Gucci's Pre-Fall 2017 campaign. Photo: @gucci/Instagram

Gucci’s Pre-Fall 2017 campaign. Photo: @gucci/Instagram

Since Alessandro Michele — a then-unknown accessories whiz and Gucci‘s second-in-command — took full creative reins at the Italian house back in January 2015, Gucci’s ascension to the top of fashion pyramid has been, for lack of a better word, intense. It didn’t take more than a season or two for Michele to establish Gucci’s bookish, eclectic new aesthetic, and even shorter for brands and retailers to start looking to him for design cues. But as recently as this past February, Yves Saint Laurent was still Kering‘s big money-maker, even 10 months after Hedi Slimane‘s departure. However, Gucci was a close second, posting a 17.8 percent lift in comparable sales in its third quarter, as compared to YSL’s 33.9 percent.

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Not anymore. On Thursday, the French luxury group announced its earnings for the first half of 2017, and Michele’s Gucci has finally surpassed YSL as the company’s top cash cow.

In Kering’s second quarter, Gucci saw a whopping 43.4 percent lift in comparable revenue — which Reuters attributes as making over 60 percent of Kering’s profit — and a 32 percent boost in its recurring operating margin. YSL wasn’t far behind, with 28.5 percent and 23 percent, respectively.

So, where’s this Gucci growth coming from — and why is it only just materializing now? Per Quartz’s Marc Bain, Kering CFO Jean-Marc Duplaix reportedly told journalists on a call that the brand’s shoes and ready-to-wear for men and women saw “outstanding double- or even triple-digit growth” in the second quarter. This, of course, is no surprise; all those loafers, sneakers and slides have to add up to something.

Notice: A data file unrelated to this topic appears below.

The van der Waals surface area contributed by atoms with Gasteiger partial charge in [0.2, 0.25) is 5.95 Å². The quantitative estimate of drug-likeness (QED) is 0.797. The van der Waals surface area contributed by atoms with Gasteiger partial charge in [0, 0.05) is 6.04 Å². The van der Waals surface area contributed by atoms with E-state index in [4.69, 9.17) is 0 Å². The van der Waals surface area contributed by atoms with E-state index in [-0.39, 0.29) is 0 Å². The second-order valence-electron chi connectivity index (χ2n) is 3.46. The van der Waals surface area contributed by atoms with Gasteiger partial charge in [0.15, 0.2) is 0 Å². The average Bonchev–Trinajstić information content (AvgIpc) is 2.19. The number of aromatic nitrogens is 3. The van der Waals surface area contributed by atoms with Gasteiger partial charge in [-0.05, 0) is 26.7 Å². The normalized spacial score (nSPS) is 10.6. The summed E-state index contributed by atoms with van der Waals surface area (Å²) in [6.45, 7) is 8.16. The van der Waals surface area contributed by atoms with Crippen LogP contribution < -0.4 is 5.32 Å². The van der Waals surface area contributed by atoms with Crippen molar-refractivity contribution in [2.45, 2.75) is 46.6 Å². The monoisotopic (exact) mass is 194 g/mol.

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Elsewhere, Kering’s Bottega Veneta experienced positive revenue growth for the first period in some time. As we wrote in February, the brand has struggled to connect with consumers as of late, and sales were down 10.9 in the group’s third quarter last year. In this quarter, however, comparable revenue was up 2 percent with a six-month performance that Kering described as “solid.”

In all, Michele is surely making Kering very happy: Its luxury brands were up 29.7 percent across the board, delivering “record profits and operating margins” with “outstanding” revenue growth. Either give the man a raise, or instead, perhaps consider gifting him a new Renaissance-era area rug. He deserves it.

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